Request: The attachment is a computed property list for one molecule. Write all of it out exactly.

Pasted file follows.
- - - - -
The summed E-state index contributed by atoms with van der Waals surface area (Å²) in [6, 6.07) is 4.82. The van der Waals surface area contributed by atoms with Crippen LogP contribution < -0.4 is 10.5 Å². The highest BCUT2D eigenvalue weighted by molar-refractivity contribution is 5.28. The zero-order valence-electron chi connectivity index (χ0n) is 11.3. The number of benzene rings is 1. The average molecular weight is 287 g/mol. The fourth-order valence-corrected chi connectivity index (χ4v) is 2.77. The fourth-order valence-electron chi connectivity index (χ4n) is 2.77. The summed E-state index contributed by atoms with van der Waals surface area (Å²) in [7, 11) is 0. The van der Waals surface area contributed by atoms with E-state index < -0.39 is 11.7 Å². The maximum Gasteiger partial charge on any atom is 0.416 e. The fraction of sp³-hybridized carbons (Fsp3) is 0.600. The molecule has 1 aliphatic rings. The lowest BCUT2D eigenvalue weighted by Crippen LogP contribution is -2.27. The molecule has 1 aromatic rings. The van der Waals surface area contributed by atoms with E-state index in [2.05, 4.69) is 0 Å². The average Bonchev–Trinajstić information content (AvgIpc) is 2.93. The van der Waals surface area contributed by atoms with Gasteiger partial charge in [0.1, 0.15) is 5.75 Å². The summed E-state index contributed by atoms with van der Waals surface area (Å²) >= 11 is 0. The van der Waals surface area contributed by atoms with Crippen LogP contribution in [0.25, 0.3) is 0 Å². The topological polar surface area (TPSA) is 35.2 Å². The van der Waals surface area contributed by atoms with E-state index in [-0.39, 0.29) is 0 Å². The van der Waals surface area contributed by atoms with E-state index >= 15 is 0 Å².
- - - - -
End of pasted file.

The summed E-state index contributed by atoms with van der Waals surface area (Å²) in [6, 6.07) is 4.82. The van der Waals surface area contributed by atoms with Crippen LogP contribution < -0.4 is 10.5 Å². The highest BCUT2D eigenvalue weighted by molar-refractivity contribution is 5.28. The zero-order valence-electron chi connectivity index (χ0n) is 11.3. The number of benzene rings is 1. The average molecular weight is 287 g/mol. The fourth-order valence-corrected chi connectivity index (χ4v) is 2.77. The fourth-order valence-electron chi connectivity index (χ4n) is 2.77. The summed E-state index contributed by atoms with van der Waals surface area (Å²) in [7, 11) is 0. The van der Waals surface area contributed by atoms with E-state index < -0.39 is 11.7 Å². The maximum Gasteiger partial charge on any atom is 0.416 e. The fraction of sp³-hybridized carbons (Fsp3) is 0.600. The molecule has 1 aliphatic rings. The lowest BCUT2D eigenvalue weighted by Crippen LogP contribution is -2.27. The molecule has 1 aromatic rings. The van der Waals surface area contributed by atoms with E-state index in [2.05, 4.69) is 0 Å². The average Bonchev–Trinajstić information content (AvgIpc) is 2.93. The van der Waals surface area contributed by atoms with Gasteiger partial charge in [0.1, 0.15) is 5.75 Å². The summed E-state index contributed by atoms with van der Waals surface area (Å²) >= 11 is 0. The van der Waals surface area contributed by atoms with Crippen LogP contribution in [0.25, 0.3) is 0 Å². The topological polar surface area (TPSA) is 35.2 Å². The van der Waals surface area contributed by atoms with E-state index in [-0.39, 0.29) is 0 Å². The van der Waals surface area contributed by atoms with E-state index >= 15 is 0 Å².